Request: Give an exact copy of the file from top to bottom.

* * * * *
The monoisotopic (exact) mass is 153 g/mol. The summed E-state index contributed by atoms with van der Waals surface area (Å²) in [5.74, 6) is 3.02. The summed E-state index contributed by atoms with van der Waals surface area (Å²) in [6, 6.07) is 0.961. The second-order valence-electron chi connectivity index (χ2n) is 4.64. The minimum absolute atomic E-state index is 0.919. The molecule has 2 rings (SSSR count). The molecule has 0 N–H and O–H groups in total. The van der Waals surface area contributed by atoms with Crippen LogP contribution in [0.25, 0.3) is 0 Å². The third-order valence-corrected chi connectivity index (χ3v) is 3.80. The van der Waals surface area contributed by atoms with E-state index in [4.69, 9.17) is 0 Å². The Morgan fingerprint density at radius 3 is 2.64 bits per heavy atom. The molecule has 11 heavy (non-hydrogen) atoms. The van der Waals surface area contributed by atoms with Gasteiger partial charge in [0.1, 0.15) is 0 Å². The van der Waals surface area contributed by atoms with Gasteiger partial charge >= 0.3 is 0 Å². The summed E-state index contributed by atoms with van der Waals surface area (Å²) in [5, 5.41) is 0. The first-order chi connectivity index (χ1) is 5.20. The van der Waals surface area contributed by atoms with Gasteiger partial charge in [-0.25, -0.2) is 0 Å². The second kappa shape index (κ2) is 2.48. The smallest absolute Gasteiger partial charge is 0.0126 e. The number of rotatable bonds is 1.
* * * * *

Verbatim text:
The monoisotopic (exact) mass is 153 g/mol. The summed E-state index contributed by atoms with van der Waals surface area (Å²) in [5.74, 6) is 3.02. The summed E-state index contributed by atoms with van der Waals surface area (Å²) in [6, 6.07) is 0.961. The second-order valence-electron chi connectivity index (χ2n) is 4.64. The minimum absolute atomic E-state index is 0.919. The molecule has 2 rings (SSSR count). The molecule has 0 N–H and O–H groups in total. The van der Waals surface area contributed by atoms with Crippen LogP contribution in [0.25, 0.3) is 0 Å². The third-order valence-corrected chi connectivity index (χ3v) is 3.80. The van der Waals surface area contributed by atoms with E-state index in [4.69, 9.17) is 0 Å². The Morgan fingerprint density at radius 3 is 2.64 bits per heavy atom. The molecule has 11 heavy (non-hydrogen) atoms. The van der Waals surface area contributed by atoms with Gasteiger partial charge in [0.1, 0.15) is 0 Å². The van der Waals surface area contributed by atoms with Gasteiger partial charge >= 0.3 is 0 Å². The summed E-state index contributed by atoms with van der Waals surface area (Å²) in [5, 5.41) is 0. The first-order chi connectivity index (χ1) is 5.20. The van der Waals surface area contributed by atoms with Gasteiger partial charge in [-0.25, -0.2) is 0 Å². The second kappa shape index (κ2) is 2.48. The smallest absolute Gasteiger partial charge is 0.0126 e. The number of rotatable bonds is 1.